Started endeavouros review

master
Jef Roosens 2 years ago
parent a167e3b7e9
commit e368b04c24

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baseURL = "https://www.roosens.me"
title = "Technically Jesus"
title = "Technically Jesus (WIP)"
theme = "fuji"
hasCJKLanguage = true
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[[menu.link]]
name = "GitHub"
url = "https://github.com/amzrk2"
url = "https://github.com/ChewingBever"
weight = 1
[[menu.link]]
name = "Twitter"
url = "https://twitter.com/amzrk2"
weight = 2
[[menu.link]]
name = "bilibili"
url = "https://space.bilibili.com/19767474"
weight = 3
name = "GitLab"
url = "https://gitlab.com/Chewing_Bever"
weight = 1

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---
title: "About"
date: 2020-12-03T10:26:05+01:00
draft: true
---

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---
title: "EndeavourOS: a beautiful Arch-Based Distro"
date: 2020-12-03T09:00:36+01:00
tags: ["Linux", "Review"]
draft: true
---
![EndeavourOS Logo](/img/endeavour-os-logo.png)
> A terminal-centric distro with a dynamic and friendly community in its core
The slogan on [their homepage](https://endeavouros.com/) perfectly describes
the intent of EndeavourOS: create an Arch-based distro that doesn't stray far
from the original feel of plain old Arch, but with a friendlier community.
For the uninitiated, it's generally known that the Arch community can be a bit
harsh at times; [RTFM](https://en.wikipedia.org/wiki/RTFM) is a regular
occurrence. And even though this encourages people to try things out themselves
and learn more about how Linux works, it can be a bit scary for newcomers.
Now, I've been using this distro for about two weeks on my old MacBook, and I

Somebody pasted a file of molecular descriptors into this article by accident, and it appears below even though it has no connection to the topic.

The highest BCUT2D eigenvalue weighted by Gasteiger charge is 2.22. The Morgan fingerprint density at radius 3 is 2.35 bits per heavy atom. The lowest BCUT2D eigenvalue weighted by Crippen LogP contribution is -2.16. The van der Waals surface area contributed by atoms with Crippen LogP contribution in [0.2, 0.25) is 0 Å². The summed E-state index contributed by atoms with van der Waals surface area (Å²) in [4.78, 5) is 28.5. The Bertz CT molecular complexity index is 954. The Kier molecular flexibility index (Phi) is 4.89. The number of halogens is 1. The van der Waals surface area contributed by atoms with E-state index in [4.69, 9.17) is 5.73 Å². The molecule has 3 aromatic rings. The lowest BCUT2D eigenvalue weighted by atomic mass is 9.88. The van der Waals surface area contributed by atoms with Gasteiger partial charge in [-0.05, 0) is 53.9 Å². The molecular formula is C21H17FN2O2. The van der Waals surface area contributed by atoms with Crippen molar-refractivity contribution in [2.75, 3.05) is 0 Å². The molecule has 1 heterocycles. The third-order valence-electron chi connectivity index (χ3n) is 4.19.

have to say that I'm impressed.
## Installation
EndeavourOS uses the Calamares installer, so the install is about as
straightforward as it gets. I've come to use EndeavourOS as my "easy install"
for Arch, because it just feels like regular Arch. You can download their ISO
[here](https://endeavouros.com/latest-release/). They also have an
[ARM version](https://arm.endeavouros.com/), which I might try later on my
Raspberry Pi.
For my install, I choose the i3wm version, as I prefer tiling window managers.
I also discovered that a desktop environment (Plasma in my case) is just too
much for my old MacBook to handle, so i3wm was not a difficult choice. The Only
thing I changed about the initial config was tweak the key bindings a bit to
use the Vim bindings instead of the i3 ones.
## First Impressions
When we boot into our fresh installation, we're greeted with a simple, yet
elegant LightDM login screen. Out of the box, the i3 config is quite welcoming
and polished, albeit a tad crowded for my tastes, but this can be easily solved
by editing the config files.
By default, a welcome screen pops up whenever we boot the computer, and a
terminal is launched. I personally find this decision quite odd, but to each
their own. And of course we can just turn this off by changing one line in the
config.
This brings us to how closely this distro resembles pure Arch. No
fancy GUIs to configure everything, just a terminal and a text editor is needed
to configure it for your own needs.
EndeavourOS is very lightweight, barely consuming 300MB of ram on startup. This
result may vary if you've chosen another desktop environment/window manager.
This is one of the reasons I chose EndeavourOS: I needed sometimes light,
something that my 7-year-old MacBook could run without issues. I previously ran
PopOS! on it, and while this is a great distro, it was too heavy for this old
thing.

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---
draft: true
title: "Transmission On Docker"
date: 2020-11-26T15:20:30+01:00
tags: ["Docker"]
draft: true
---
Transmission is a widely used torrenting client for Linux. But did you know

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